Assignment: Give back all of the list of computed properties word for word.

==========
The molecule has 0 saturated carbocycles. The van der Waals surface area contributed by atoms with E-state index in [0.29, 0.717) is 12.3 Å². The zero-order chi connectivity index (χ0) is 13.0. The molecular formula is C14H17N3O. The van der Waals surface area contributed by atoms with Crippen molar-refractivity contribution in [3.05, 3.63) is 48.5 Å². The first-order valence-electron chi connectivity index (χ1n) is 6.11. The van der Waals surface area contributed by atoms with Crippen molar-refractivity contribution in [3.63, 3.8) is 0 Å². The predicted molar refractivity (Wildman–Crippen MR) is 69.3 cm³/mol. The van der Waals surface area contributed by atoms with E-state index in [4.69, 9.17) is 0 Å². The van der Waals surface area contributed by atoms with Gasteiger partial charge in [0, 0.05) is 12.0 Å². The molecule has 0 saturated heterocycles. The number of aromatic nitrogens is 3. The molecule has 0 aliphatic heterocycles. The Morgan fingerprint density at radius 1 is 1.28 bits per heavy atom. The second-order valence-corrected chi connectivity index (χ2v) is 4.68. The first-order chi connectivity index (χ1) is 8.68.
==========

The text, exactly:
The molecule has 0 saturated carbocycles. The van der Waals surface area contributed by atoms with E-state index in [0.29, 0.717) is 12.3 Å². The zero-order chi connectivity index (χ0) is 13.0. The molecular formula is C14H17N3O. The van der Waals surface area contributed by atoms with Crippen molar-refractivity contribution in [3.05, 3.63) is 48.5 Å². The first-order valence-electron chi connectivity index (χ1n) is 6.11. The van der Waals surface area contributed by atoms with Crippen molar-refractivity contribution in [3.63, 3.8) is 0 Å². The predicted molar refractivity (Wildman–Crippen MR) is 69.3 cm³/mol. The van der Waals surface area contributed by atoms with E-state index in [4.69, 9.17) is 0 Å². The van der Waals surface area contributed by atoms with Gasteiger partial charge in [0, 0.05) is 12.0 Å². The molecule has 0 saturated heterocycles. The number of aromatic nitrogens is 3. The molecule has 0 aliphatic heterocycles. The Morgan fingerprint density at radius 1 is 1.28 bits per heavy atom. The second-order valence-corrected chi connectivity index (χ2v) is 4.68. The first-order chi connectivity index (χ1) is 8.68.